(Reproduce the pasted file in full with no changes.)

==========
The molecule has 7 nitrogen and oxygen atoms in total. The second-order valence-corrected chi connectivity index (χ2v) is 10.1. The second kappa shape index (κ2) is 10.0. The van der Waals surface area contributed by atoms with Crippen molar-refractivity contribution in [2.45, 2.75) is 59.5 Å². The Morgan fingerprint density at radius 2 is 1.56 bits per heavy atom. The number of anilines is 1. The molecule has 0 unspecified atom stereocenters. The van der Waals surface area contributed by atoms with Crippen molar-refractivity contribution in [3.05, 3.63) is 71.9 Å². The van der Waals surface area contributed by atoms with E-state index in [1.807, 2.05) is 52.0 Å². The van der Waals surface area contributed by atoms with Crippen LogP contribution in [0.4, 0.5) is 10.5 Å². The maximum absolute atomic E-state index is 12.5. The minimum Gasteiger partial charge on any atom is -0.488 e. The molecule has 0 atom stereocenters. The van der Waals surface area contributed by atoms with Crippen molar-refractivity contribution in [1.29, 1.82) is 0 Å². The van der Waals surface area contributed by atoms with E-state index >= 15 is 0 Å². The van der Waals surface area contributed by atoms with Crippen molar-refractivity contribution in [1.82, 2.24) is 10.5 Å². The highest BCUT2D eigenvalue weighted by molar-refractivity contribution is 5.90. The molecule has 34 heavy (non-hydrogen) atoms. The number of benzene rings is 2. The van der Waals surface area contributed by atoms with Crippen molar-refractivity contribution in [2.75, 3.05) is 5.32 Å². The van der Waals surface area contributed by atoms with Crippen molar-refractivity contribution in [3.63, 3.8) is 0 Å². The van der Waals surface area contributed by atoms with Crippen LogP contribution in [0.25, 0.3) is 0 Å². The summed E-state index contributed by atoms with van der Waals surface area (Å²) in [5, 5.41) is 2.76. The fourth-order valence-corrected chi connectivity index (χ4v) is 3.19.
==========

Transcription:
The molecule has 7 nitrogen and oxygen atoms in total. The second-order valence-corrected chi connectivity index (χ2v) is 10.1. The second kappa shape index (κ2) is 10.0. The van der Waals surface area contributed by atoms with Crippen molar-refractivity contribution in [2.45, 2.75) is 59.5 Å². The Morgan fingerprint density at radius 2 is 1.56 bits per heavy atom. The number of anilines is 1. The molecule has 0 unspecified atom stereocenters. The van der Waals surface area contributed by atoms with Crippen molar-refractivity contribution in [3.05, 3.63) is 71.9 Å². The van der Waals surface area contributed by atoms with E-state index in [1.807, 2.05) is 52.0 Å². The van der Waals surface area contributed by atoms with Crippen LogP contribution in [0.4, 0.5) is 10.5 Å². The maximum absolute atomic E-state index is 12.5. The minimum Gasteiger partial charge on any atom is -0.488 e. The molecule has 0 atom stereocenters. The van der Waals surface area contributed by atoms with Crippen molar-refractivity contribution in [1.29, 1.82) is 0 Å². The van der Waals surface area contributed by atoms with E-state index >= 15 is 0 Å². The van der Waals surface area contributed by atoms with Crippen molar-refractivity contribution in [1.82, 2.24) is 10.5 Å². The highest BCUT2D eigenvalue weighted by molar-refractivity contribution is 5.90. The molecule has 34 heavy (non-hydrogen) atoms. The number of benzene rings is 2. The van der Waals surface area contributed by atoms with Crippen molar-refractivity contribution in [2.75, 3.05) is 5.32 Å². The van der Waals surface area contributed by atoms with Crippen molar-refractivity contribution in [3.63, 3.8) is 0 Å². The van der Waals surface area contributed by atoms with Crippen LogP contribution in [0.25, 0.3) is 0 Å². The summed E-state index contributed by atoms with van der Waals surface area (Å²) in [5, 5.41) is 2.76. The fourth-order valence-corrected chi connectivity index (χ4v) is 3.19.